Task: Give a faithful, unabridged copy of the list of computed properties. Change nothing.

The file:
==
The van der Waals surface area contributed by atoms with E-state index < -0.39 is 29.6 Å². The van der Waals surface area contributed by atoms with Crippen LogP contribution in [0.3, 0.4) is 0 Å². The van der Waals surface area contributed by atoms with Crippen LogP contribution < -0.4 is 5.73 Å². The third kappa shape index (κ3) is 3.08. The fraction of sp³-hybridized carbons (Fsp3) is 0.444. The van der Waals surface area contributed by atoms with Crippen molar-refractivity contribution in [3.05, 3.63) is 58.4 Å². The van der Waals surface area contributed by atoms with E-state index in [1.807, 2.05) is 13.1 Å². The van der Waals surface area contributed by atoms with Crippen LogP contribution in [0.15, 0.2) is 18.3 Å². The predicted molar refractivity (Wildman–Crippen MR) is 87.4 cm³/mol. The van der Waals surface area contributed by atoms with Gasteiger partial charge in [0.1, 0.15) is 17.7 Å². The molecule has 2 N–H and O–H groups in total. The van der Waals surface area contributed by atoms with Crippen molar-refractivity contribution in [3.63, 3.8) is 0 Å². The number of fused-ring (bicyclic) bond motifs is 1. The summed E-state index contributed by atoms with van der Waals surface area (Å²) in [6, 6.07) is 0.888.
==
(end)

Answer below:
The van der Waals surface area contributed by atoms with E-state index < -0.39 is 29.6 Å². The van der Waals surface area contributed by atoms with Crippen LogP contribution in [0.3, 0.4) is 0 Å². The van der Waals surface area contributed by atoms with Crippen LogP contribution < -0.4 is 5.73 Å². The third kappa shape index (κ3) is 3.08. The fraction of sp³-hybridized carbons (Fsp3) is 0.444. The van der Waals surface area contributed by atoms with Crippen molar-refractivity contribution in [3.05, 3.63) is 58.4 Å². The van der Waals surface area contributed by atoms with E-state index in [1.807, 2.05) is 13.1 Å². The van der Waals surface area contributed by atoms with Crippen LogP contribution in [0.15, 0.2) is 18.3 Å². The predicted molar refractivity (Wildman–Crippen MR) is 87.4 cm³/mol. The van der Waals surface area contributed by atoms with Gasteiger partial charge in [0.1, 0.15) is 17.7 Å². The molecule has 2 N–H and O–H groups in total. The van der Waals surface area contributed by atoms with Crippen molar-refractivity contribution in [3.63, 3.8) is 0 Å². The number of fused-ring (bicyclic) bond motifs is 1. The summed E-state index contributed by atoms with van der Waals surface area (Å²) in [6, 6.07) is 0.888.